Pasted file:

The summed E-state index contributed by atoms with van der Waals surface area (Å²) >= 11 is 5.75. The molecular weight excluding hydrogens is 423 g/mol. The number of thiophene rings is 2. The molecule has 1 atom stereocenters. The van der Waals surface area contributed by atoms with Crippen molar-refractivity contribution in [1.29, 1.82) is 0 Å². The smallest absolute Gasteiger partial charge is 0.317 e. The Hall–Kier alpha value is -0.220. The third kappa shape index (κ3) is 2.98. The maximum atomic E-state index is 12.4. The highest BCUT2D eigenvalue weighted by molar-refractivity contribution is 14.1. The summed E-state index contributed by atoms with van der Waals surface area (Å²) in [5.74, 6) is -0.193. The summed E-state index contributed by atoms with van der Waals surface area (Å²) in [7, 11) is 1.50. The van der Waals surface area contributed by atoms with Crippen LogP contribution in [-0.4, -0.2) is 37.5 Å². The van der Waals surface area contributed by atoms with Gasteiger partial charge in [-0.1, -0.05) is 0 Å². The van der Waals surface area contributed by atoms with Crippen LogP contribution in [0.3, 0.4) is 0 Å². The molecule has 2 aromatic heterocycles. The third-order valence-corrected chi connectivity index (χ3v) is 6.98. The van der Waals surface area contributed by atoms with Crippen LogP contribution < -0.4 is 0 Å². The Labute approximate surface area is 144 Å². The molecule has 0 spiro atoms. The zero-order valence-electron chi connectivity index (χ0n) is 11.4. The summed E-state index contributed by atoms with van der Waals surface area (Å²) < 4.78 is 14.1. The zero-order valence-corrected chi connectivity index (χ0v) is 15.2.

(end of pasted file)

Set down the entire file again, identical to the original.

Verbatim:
The summed E-state index contributed by atoms with van der Waals surface area (Å²) >= 11 is 5.75. The molecular weight excluding hydrogens is 423 g/mol. The number of thiophene rings is 2. The molecule has 1 atom stereocenters. The van der Waals surface area contributed by atoms with Crippen molar-refractivity contribution in [1.29, 1.82) is 0 Å². The smallest absolute Gasteiger partial charge is 0.317 e. The Hall–Kier alpha value is -0.220. The third kappa shape index (κ3) is 2.98. The maximum atomic E-state index is 12.4. The highest BCUT2D eigenvalue weighted by molar-refractivity contribution is 14.1. The summed E-state index contributed by atoms with van der Waals surface area (Å²) in [5.74, 6) is -0.193. The summed E-state index contributed by atoms with van der Waals surface area (Å²) in [7, 11) is 1.50. The van der Waals surface area contributed by atoms with Crippen LogP contribution in [-0.4, -0.2) is 37.5 Å². The van der Waals surface area contributed by atoms with Gasteiger partial charge in [-0.1, -0.05) is 0 Å². The van der Waals surface area contributed by atoms with Crippen LogP contribution in [0.3, 0.4) is 0 Å². The molecule has 2 aromatic heterocycles. The third-order valence-corrected chi connectivity index (χ3v) is 6.98. The van der Waals surface area contributed by atoms with Crippen LogP contribution < -0.4 is 0 Å². The Labute approximate surface area is 144 Å². The molecule has 0 spiro atoms. The zero-order valence-electron chi connectivity index (χ0n) is 11.4. The summed E-state index contributed by atoms with van der Waals surface area (Å²) < 4.78 is 14.1. The zero-order valence-corrected chi connectivity index (χ0v) is 15.2.